If you’re about to be one of the 250,000 Australians undergoing cataract surgery every year, you may have a few questions about this common eye care procedure. In addition to wondering how long does a cataract surgery take, you may also like to know whether there’s any way you can influence this duration. Here’s what to expect.
How Long Does a Cataract Surgery Take?
Not many people enjoy lying on an operating table, so you’ll be pleased to know that cataract surgery is usually quite a short procedure. Although your cataract surgeon will probably tell you to allow up to 2 hours in the clinic, the actual time spent on the cataract surgery itself is often as little as 10 to 15 minutes per eye. The rest of the time is spent preparing your eye for surgery, such as sterilising the area, dilating your pupils with eyedrops, administering sedation, and then ensuring that after your cataract surgery, you’re feeling okay before being driven home.
When it comes to the cataract operation itself, there are several factors that can affect the duration of your procedure. These can include:
- Whether your pupils dilate well with the eyedrops or need further intervention. Pupil dilation is an important step in the cataract surgery procedure because the cataract sits behind the iris. Widening the aperture in the middle of the iris, the pupil, allows the surgeon to access the cataract with all his or her tools. An inadequately dilated pupil can be a cause for complications during the operation, so if pharmacological eyedrops are insufficient, your cataract surgeon will need to employ another technique. Needing to insert iris stitches, iris hooks, or ring expanders during the operation will prolong the surgery time.
- Experience of your surgeon. As expected, the more experienced your cataract surgeon, the shorter the answer to how long does a cataract surgery take. Conversely, a more junior surgeon may take longer as he or she moves more cautiously or may take more time to manage complications during the cataract surgery.
- The type of anaesthesia can also make a difference to your cataract surgery duration. A general anaesthetic is not typically used for this outpatient eye care operation, however, cataract surgeons may choose between a local anaesthetic or nerve block, or topical anaesthesia with numbing eye drops. Using topical anaesthetic will keep operating time shorter while administering local anaesthesia naturally takes a longer time. There are pros and cons of each type of anaesthesia, so you may wish to discuss this with your cataract surgeon ahead of time if you’re concerned.
- If your surgeon encounters any complications during the cataract surgery, it will naturally extend the operating time. Some complications can be anticipated, such as if you have known risk factors, while others are unexpected. If your operation is less straightforward than average, your cataract surgeon will need to use additional interventions or simply move more slowly and cautiously.
Can You Influence How Long Your Cataract Surgery Takes?
While the unexpected can happen even in the hands of the most prepared and experienced eye care surgeons, there are some steps you can take to minimise the likelihood of a prolonged operation. Bear in mind that these do not guarantee you a perfectly smooth and uneventful cataract extraction but can help to reduce the risk of encountering a complication or adverse outcome.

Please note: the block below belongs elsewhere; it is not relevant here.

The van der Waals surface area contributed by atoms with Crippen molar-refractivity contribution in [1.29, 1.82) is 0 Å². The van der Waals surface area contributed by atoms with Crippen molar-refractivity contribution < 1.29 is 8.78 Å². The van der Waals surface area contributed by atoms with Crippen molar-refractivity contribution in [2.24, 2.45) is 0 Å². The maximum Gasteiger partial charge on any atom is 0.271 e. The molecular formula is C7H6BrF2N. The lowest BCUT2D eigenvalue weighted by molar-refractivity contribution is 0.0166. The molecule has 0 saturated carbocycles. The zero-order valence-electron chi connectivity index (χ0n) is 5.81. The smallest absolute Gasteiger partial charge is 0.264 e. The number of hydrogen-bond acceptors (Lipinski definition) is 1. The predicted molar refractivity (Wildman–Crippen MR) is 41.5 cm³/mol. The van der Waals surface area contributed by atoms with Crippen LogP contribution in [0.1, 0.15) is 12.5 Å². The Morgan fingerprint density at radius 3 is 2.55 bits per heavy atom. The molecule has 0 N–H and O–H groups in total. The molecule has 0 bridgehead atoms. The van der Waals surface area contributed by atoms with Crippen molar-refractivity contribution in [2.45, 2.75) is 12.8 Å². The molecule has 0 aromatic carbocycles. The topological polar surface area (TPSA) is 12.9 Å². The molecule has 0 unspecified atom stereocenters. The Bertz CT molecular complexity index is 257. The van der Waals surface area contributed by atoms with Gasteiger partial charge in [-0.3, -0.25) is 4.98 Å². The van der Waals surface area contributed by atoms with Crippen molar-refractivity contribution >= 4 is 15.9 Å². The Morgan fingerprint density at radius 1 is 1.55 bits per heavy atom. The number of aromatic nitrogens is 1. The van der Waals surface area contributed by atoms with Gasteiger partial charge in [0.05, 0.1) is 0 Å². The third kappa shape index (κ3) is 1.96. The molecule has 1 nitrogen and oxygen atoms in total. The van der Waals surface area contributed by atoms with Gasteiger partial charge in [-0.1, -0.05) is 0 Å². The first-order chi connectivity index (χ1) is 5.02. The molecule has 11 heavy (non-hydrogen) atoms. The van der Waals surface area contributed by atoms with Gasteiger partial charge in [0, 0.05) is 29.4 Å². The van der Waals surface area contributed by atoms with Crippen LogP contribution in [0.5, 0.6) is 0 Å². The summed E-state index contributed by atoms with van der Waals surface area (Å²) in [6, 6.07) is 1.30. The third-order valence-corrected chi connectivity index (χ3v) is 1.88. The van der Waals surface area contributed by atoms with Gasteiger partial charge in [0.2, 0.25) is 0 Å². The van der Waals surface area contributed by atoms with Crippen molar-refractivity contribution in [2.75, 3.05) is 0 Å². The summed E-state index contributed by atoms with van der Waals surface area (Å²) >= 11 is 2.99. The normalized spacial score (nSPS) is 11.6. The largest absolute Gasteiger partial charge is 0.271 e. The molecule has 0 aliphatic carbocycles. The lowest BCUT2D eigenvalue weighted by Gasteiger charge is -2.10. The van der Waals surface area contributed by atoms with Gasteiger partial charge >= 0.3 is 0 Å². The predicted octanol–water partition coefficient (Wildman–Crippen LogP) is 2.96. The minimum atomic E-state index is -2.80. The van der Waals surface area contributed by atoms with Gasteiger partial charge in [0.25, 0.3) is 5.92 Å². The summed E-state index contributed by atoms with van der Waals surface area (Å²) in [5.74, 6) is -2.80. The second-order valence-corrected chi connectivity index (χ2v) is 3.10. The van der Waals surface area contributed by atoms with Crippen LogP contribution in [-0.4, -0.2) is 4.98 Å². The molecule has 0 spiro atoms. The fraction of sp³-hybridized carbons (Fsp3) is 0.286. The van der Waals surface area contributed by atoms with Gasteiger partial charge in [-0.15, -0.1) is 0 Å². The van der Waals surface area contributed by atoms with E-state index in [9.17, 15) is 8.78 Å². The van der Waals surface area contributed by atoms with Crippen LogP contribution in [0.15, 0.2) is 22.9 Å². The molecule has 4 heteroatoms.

Ensure that your cataract surgeon is fully aware of your general health and medications. Although you may feel an over-the-counter medication you take is irrelevant to your cataract operation, you may be surprised at how different systemic medications or other health conditions can interact with the success of your cataract surgery. Even naturopathic herbal remedies may factor in. For example, turmeric or curcumin is often taken for its antioxidant effects, but not everyone knows it also has blood-thinning properties, which can affect wound healing after surgery.
Don’t wait for too long to go for your cataract operation. Infrequently is there a need for an eye care practitioner to encourage a patient towards cataract surgery before they feel ready. In most cases, it’s safe to postpone the operation until you feel your vision is significantly impacting your daily tasks. However, people who allow their cataract to advance to a hypermature stage are at a higher risk of experiencing a complication during their operation. More energy is required to break down an overly advanced cataract, and there is often more post-operative inflammation in the eye. If you’re unsure when is the appropriate timing for your cataract surgery, your optometrist or ophthalmologist will be able to perform regular reviews and advise you accordingly.
Depending on where you live and whether you have your operation via the private or public system, you may not have many options for choice of cataract surgeon. However, if the choice is available to you, choose a reputable, experienced ophthalmologist. You may wish to ask your family optometrist or GP for recommendations or get a personal recommendation from friends or family who have had a successful cataract operation with a particular surgeon.
Ultimately, it is not possible to completely control what will happen on the operating table. However, taking sensible precautions and keeping an open line of communication with your cataract surgeon can help to contribute to a smooth and uneventful procedure. Call us now on (03) 9070 5753.
Note: Any surgical or invasive procedure carries risks. Before proceeding, you should seek a second opinion from an appropriately qualified health practitioner.
The incidence of falls after first and second eye cataract surgery: a longitudinal cohort study.
Factors affecting cataract surgery operating time among trainees and consultants.